Development of the Incubated Tyloses in Quercus serrata THUMB.

KURENAI : Kyoto University Research Information Repository
Development of the Incubated Tyloses in Quercus serrata
Shibata, Naoaki; Fujita, Minoru; Saiki, Hiroshi; Harada,
Issue Date
京都大学農学部演習林報告 = BULLETIN OF THE KYOTO
UNIVERSITY FORESTS (1978), 50: 174-182
Departmental Bulletin Paper
Kyoto University
of the
FUJITA, Hiroshi
コナ ラに お け る培 養 チ ロ ー ス の 発 達*
柴 田 直 明 ・藤 田
稔 ・佐 伯
浩 ・原 田
In small blocks numerous and ellipsoidal incubated tyloses developed simaltaneously.
In higher temperature (25-35°C) incubated tyloses developed rapidly, while they deflated
before lignified. In lower temperature (10-25°C) incubated tyloses developed slowly,
but their walls were well lignified. Hence, experiments were done at 20° C in order
to observe the whole process of incubated tylosis formation. During the enlargement
stage, incubated tylosis wall appeared to consist of one layer and was joined with unlignified
"protective layer" . Incubated tylosis wall was 0.3-0.5 pm thick, which did not thicken
afterwards and no pit-like structure was observed. Using TEM the tylosis wall was
beginning to be lignified gradually soon after the enlargement. Golgi apparatus, ER,
and mitochondria increased in number at the enlargement stage. They were observed
until the last stage of development.
小 さ な 培 養 ブ ロ ッ ク を 用 い る と,多
培 養 す る と,培
数 の 培 養 チ ロ ー ス が 一 斉 に 発 生 し楕 円 体 状 に 発 達 し た 。 高
養 チ ロ ー ス は 急 速 に 発 達 し た が,木
化 す る前 に し ぼ ん で し ま っ
た 。 低 温(10-25℃)で
は 発 達 に 時 間 を 要 した が,壁
で チ ロ ー ス を 培 養 し,チ
ロー スの 発 達 の全 段 階 を観 察 した。 伸 張 中 の培 養 チ ロ ー ス壁 は一 層 か ら
な っ て お り,未
木 化 のprotective
連 続 して い た 。 培 養 チ ロ ー ス の 壁 厚 は0.3-0.Sum
張 後 の 肥 厚 は 認 め られ な か っ た 。 ま た,壁
化 は,電
顕 観 察 に よ る と,壁
の 木 化 段 階 ま で 観 察 で き た 。 そ こ で,20℃
孔 様 構 造 も観 察 さ れ な か っ た 。 チmス
壁 の木
の 伸 張 終 了 後 間 もな い 時 点 か ら段 階 的 に 始 ま っ て い た 。 ゴ ル ジ体,
トコ ン ド リ ア は チmス
の 伸 張 段 階 に 数 を 増 し た が,こ
れ らは発 達 の 最 終 段 階 ま で 観 察
され た 。
* This paper was presented at the 25th and 26th Annual
of the Japan Wood Research Society (April,
and April, 1976, in Shizuoka, Japan)
1975, in Fukuoka,
of interest
to researchers
in wood
development process have been observed by many investigators. KORAN and COTE
and FOSTER studied the wall structure of "natural tyloses", which are formed in the
natural circumstances.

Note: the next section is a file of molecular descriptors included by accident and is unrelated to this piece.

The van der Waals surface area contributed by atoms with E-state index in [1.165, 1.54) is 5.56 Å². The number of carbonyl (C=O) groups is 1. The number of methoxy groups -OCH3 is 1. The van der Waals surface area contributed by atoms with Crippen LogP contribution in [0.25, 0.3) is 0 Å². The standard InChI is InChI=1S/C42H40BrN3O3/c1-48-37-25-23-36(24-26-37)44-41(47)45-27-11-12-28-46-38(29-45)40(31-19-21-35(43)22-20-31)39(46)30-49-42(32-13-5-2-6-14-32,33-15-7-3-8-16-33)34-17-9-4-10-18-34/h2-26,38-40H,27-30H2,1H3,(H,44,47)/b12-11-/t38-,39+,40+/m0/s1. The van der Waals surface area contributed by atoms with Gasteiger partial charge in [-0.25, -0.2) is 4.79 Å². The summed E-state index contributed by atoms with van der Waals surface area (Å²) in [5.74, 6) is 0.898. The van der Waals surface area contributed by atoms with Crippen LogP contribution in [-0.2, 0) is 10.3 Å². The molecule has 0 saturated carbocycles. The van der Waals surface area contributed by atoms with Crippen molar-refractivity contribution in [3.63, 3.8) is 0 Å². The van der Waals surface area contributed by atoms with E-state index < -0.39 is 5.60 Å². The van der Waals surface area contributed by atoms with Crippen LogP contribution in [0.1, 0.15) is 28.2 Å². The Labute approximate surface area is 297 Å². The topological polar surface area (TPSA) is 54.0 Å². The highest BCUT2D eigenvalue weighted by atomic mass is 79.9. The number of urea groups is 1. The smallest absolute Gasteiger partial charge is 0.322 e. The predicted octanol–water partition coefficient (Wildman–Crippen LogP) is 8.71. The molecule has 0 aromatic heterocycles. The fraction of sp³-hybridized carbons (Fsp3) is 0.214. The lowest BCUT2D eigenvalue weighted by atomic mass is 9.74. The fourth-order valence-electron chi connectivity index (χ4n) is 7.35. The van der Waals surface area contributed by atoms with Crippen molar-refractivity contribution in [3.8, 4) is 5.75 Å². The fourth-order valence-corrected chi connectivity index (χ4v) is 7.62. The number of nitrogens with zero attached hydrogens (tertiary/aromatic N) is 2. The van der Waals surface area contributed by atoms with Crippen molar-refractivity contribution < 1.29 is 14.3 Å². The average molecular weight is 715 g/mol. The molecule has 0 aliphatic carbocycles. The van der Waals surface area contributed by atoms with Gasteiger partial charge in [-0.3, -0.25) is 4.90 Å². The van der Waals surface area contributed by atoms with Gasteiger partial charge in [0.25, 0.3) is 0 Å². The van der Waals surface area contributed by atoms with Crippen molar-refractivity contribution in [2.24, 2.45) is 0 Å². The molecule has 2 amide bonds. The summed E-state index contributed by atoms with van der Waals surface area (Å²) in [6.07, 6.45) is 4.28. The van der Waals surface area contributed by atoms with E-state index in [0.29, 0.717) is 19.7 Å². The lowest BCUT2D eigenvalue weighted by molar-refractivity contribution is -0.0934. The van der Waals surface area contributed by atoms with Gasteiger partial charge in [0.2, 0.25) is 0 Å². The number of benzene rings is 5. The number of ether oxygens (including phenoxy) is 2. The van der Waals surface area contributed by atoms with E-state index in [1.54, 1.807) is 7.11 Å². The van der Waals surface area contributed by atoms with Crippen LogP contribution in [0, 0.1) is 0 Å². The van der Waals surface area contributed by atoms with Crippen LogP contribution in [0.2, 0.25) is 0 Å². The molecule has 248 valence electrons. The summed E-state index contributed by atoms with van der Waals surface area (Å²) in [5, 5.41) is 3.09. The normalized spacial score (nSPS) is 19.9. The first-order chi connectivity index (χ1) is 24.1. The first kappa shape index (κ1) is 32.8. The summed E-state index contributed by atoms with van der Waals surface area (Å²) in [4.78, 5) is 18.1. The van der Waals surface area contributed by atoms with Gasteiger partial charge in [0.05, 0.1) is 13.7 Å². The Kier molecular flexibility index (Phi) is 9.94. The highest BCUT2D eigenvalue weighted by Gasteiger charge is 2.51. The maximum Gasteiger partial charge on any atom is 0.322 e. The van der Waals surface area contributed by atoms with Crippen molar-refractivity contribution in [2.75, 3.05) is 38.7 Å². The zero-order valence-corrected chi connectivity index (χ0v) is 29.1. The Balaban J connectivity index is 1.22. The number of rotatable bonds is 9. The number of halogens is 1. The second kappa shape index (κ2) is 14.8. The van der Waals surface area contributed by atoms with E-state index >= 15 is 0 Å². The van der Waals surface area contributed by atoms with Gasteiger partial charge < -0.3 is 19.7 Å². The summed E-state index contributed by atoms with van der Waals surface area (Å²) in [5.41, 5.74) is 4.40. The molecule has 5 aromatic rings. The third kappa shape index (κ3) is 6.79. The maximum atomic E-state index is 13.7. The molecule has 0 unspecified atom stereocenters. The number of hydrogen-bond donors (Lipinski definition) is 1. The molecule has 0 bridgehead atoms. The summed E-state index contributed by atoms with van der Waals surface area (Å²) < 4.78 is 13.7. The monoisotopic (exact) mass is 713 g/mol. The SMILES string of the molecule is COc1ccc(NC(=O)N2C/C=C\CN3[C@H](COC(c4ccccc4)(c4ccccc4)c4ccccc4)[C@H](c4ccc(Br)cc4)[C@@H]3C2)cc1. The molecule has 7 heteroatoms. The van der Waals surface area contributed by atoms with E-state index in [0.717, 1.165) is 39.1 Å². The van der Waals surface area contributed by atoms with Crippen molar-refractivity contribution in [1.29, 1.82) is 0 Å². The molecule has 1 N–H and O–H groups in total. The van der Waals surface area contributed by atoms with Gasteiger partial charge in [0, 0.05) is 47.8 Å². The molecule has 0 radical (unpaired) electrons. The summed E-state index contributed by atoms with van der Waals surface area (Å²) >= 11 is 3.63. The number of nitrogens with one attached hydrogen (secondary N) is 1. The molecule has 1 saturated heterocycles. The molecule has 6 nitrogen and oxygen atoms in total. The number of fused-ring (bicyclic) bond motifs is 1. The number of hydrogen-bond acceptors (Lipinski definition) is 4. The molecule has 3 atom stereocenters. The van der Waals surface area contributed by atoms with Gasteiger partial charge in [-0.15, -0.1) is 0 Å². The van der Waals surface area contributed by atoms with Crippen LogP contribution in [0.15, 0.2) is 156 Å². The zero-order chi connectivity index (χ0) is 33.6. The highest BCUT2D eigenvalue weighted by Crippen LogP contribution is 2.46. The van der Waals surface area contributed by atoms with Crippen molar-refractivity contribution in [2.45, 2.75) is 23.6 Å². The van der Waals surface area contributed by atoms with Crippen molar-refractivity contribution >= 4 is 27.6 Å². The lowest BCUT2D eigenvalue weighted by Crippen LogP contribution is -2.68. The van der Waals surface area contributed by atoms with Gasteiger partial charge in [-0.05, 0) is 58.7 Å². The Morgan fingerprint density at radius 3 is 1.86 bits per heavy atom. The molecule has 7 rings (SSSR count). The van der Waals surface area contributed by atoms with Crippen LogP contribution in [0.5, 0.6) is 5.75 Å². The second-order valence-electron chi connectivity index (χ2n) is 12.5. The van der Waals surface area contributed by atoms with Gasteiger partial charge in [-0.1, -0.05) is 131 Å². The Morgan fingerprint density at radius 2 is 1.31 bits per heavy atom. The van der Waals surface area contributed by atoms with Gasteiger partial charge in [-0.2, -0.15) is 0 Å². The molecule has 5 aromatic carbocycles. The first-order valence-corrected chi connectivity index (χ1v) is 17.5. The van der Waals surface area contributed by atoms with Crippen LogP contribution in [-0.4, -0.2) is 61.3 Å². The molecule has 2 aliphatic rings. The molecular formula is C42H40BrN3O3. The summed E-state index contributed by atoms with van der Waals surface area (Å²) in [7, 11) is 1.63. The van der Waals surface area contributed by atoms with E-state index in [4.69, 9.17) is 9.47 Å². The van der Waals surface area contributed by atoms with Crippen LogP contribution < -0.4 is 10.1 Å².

"Incubated tyloses"
, which are induced in3)small wood blocks under artificial conditions,
6) have
by JUR
and FujiTA et al. The so-called "protective layer" in Quercusserrata THUNB. was obs)
served by SUGIOKA
et al.
In this paper, the following observations are described.
(1) As a preliminary examination, natural and incubated tyloses were observed with
special emphasis on their shape and structure.
(2) The difference in tylosis development at different incubation temperature was observed,
at proper time interval, in the pore zone of the current year during the dormant season.
(3) The development of tylosis wall and the difference of cell organelles in the whole
process of incubated tylosis formation (from budding to lignification, at 20° C) were
observed by electron microscopy.
Several sample trees, 10-30 year-old Quercus serrata THUNB. growing in Kamigamo
Experimental Forest Station of Kyoto University Forest, were cut down and only pore
zones were examined.
(1) The preliminary observation on shape and structure of natural and incubated tyloses :
The tyloses that had been formed
before cutting are regarded as natural
tyloses in this paper. For the observation of incubated tylosis formation,
3 cm-thick discs were taken from the
stem immediately after it was cut,
and some of them were cut to semicircular pieces (3 cm width) containing both bark and several outer
growth rings.
These discs and
semicircular pieces were placed in a
growth chamber as shown in Fig.l.
The growt hchamber was kept in
the laboratory maintained mainly at
20°C or 25°C.
(2) The
on incubated
tylosis formation at various temperature
: Incubated tyloses formed in the current
year were observed twice during dormant season (from Nov. to Jan.). The incubation
temperature was varied to six gradations, namely 10, 15, 20, 25, 30, and 35°C. The
specimen blocks (semicircular pieces) were incubated at the same time in each
temperature within the growth chamber. They were observed every six or eight